low code development

Texas fire department automates inventory management without learning to code

Using automation developed by a staff member, the Garland, Texas, Fire Department can better inventory its thousands of assets and comply with regulations.

“We track everything from large equipment like our apparatus -- our fire trucks, our engines, our ambulances, our staff vehicles -- all the way down to the Band-Aids,” said Debbie Watson, senior business process analyst and citizen developer at the department.  

The department used to track inventory with spreadsheets, a Microsoft Access database and pencil and paper, she said. “We found that when we asked questions like, ‘How much hose do we need to buy this year because it’s going to be coming to end of life?’ we couldn’t answer that question in a timely manner.”

Another pain point was the annual audit by the Texas Commission of Fire Protection. To check maintenance records on over 1,700 pieces of equipment, auditors had to page through six to 10 inch thick binder full of paper records -- a process that used to take five to six hours, Watson said. With the automation, it takes about a half-hour.

Watson created one database that shows each asset and its serial number, date of manufacture, date of purchase and other pertinent information, and she created another that tracks all activities associated with that asset: putting it into service, repairs, having it cleaned and taking it out of service, for example. That allowed the auditor to select a person, “pull up that person’s information and there’s all the details right there,” she said. “He walked in and walked out in 30 minutes.”

She used Microsoft SharePoint Nintex Workflow for SharePoint and Nintex Forms to develop the solution. Data entered in Nintex Forms is stored in SharePoint, and the Nintex Workflow lets users drag and drop elements to build automated processes without having to learn to code.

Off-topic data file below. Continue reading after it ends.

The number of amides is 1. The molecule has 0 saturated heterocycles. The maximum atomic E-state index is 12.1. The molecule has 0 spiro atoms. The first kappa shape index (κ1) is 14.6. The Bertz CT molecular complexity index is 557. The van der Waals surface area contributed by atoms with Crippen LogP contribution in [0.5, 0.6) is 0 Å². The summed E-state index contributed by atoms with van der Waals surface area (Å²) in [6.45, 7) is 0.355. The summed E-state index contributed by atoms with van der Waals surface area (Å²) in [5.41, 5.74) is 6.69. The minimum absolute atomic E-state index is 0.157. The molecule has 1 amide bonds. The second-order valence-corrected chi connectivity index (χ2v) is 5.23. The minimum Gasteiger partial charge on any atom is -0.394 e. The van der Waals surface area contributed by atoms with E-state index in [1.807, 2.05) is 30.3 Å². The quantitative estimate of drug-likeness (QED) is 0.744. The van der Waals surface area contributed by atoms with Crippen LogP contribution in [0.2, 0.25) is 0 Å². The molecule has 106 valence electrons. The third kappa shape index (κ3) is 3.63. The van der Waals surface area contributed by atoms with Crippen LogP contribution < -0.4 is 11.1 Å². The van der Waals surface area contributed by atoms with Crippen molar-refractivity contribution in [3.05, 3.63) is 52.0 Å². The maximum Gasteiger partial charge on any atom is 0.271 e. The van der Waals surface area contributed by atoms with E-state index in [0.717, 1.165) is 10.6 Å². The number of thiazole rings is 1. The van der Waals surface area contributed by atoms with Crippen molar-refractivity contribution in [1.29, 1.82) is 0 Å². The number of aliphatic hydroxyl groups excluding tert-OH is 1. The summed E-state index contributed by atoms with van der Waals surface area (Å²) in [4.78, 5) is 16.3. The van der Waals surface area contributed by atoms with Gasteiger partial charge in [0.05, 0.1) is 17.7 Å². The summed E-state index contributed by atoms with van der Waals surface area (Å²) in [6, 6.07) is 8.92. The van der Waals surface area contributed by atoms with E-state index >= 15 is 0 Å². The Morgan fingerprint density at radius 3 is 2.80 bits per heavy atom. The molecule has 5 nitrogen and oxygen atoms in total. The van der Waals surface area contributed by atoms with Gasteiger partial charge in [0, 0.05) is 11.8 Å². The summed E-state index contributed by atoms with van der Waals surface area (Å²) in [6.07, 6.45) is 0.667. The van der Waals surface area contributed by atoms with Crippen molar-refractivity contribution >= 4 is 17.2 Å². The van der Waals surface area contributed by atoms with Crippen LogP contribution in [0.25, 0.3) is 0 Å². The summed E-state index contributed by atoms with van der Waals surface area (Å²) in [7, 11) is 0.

“The workflow is my favorite part because it enables us to automate all this stuff and seamlessly move it from place to place,” Watson said. “If I need to do anything from calculations, validations, approvals, movement from one list to another, all that … is done using the Nintex Workflow.”

One of the biggest benefits of automation has been in ease of reporting, she said. For instance, the department must meet Drug Enforcement Administration (DEA) requirements for tracking controlled substances. Historically, ambulance staff members did that by conducting occasional audits and faxing in their numbers, which were added to a paper log that was stored in the department’s narcotics vault. Someone then went to the ambulances to verify the numbers’ accuracy.

Now, “it’s really simple to just have each ambulance submit a data check each morning, and we know what we have across the entire department at any time,” Watson said. That’s important because “we need to be able to tell [the DEA] at any moment how much of a certain medication we have in the city and where it is, what the expiration dates on those are, how many are expired and how many of those are on this ambulance.” 

Another area that automation has simplified is budgeting for future purchases of assets, such as ladders or hose.

“Before, it was so hard to know which ones were coming to end of life, and now it’s super simple to say, ‘Show me all hose that was manufactured before 10 years ago‘… and that gives us a leeway to know when we’re going to need to purchase,” Watson said.

Automation facilitates firefighters’ daily activities, too. For instance, when they need their gear cleaned after responding to a fire, they can open a request using the Nintex forms and it shows all the gear they’re responsible for. They check what they need cleaned, the support services department gets a notice, they pick up the gear, wash it, fill out a report that it’s done and return the gear.

Starting small with asset tracking was a great way to get department support for automation, Watson said. Now, everybody in the department is responsible for inventorying. She’s now working on an application to automate daily checks of self-contained breathing apparatus, which firefighters must conduct on their own device.

The city government made Nintex available to all its 45 business units so that users without coding skills, like Watson, could create process automation solutions. So far, the city has about 20 citizen developers and has saved $4 million through their work.

About the Author

Stephanie Kanowitz is a freelance writer based in northern Virginia.

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